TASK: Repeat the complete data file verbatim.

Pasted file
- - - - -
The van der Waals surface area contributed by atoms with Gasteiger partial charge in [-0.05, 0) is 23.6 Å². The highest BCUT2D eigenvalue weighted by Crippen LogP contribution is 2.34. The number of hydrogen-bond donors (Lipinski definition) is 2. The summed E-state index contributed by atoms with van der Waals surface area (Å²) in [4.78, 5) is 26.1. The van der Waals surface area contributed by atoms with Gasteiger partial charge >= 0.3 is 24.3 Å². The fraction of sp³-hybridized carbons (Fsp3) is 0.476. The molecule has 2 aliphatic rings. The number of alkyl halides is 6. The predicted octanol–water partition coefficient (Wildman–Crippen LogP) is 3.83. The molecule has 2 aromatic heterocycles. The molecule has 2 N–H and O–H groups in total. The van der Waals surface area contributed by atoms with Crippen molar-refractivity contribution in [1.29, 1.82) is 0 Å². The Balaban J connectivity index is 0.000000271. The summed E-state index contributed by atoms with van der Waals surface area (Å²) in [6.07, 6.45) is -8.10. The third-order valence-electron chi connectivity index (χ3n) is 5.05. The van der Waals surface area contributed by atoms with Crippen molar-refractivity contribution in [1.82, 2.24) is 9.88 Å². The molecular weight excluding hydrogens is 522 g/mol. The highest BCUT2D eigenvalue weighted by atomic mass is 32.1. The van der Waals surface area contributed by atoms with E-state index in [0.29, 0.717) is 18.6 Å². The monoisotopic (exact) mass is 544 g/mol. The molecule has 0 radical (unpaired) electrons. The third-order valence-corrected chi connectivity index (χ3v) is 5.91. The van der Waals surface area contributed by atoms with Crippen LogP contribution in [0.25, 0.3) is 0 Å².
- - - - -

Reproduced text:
The van der Waals surface area contributed by atoms with Gasteiger partial charge in [-0.05, 0) is 23.6 Å². The highest BCUT2D eigenvalue weighted by Crippen LogP contribution is 2.34. The number of hydrogen-bond donors (Lipinski definition) is 2. The summed E-state index contributed by atoms with van der Waals surface area (Å²) in [4.78, 5) is 26.1. The van der Waals surface area contributed by atoms with Gasteiger partial charge >= 0.3 is 24.3 Å². The fraction of sp³-hybridized carbons (Fsp3) is 0.476. The molecule has 2 aliphatic rings. The number of alkyl halides is 6. The predicted octanol–water partition coefficient (Wildman–Crippen LogP) is 3.83. The molecule has 2 aromatic heterocycles. The molecule has 2 N–H and O–H groups in total. The van der Waals surface area contributed by atoms with Crippen molar-refractivity contribution in [1.29, 1.82) is 0 Å². The Balaban J connectivity index is 0.000000271. The summed E-state index contributed by atoms with van der Waals surface area (Å²) in [6.07, 6.45) is -8.10. The third-order valence-electron chi connectivity index (χ3n) is 5.05. The van der Waals surface area contributed by atoms with Crippen molar-refractivity contribution in [1.82, 2.24) is 9.88 Å². The molecular weight excluding hydrogens is 522 g/mol. The highest BCUT2D eigenvalue weighted by atomic mass is 32.1. The van der Waals surface area contributed by atoms with E-state index in [0.29, 0.717) is 18.6 Å². The monoisotopic (exact) mass is 544 g/mol. The molecule has 0 radical (unpaired) electrons. The third-order valence-corrected chi connectivity index (χ3v) is 5.91. The van der Waals surface area contributed by atoms with Crippen LogP contribution in [0.25, 0.3) is 0 Å².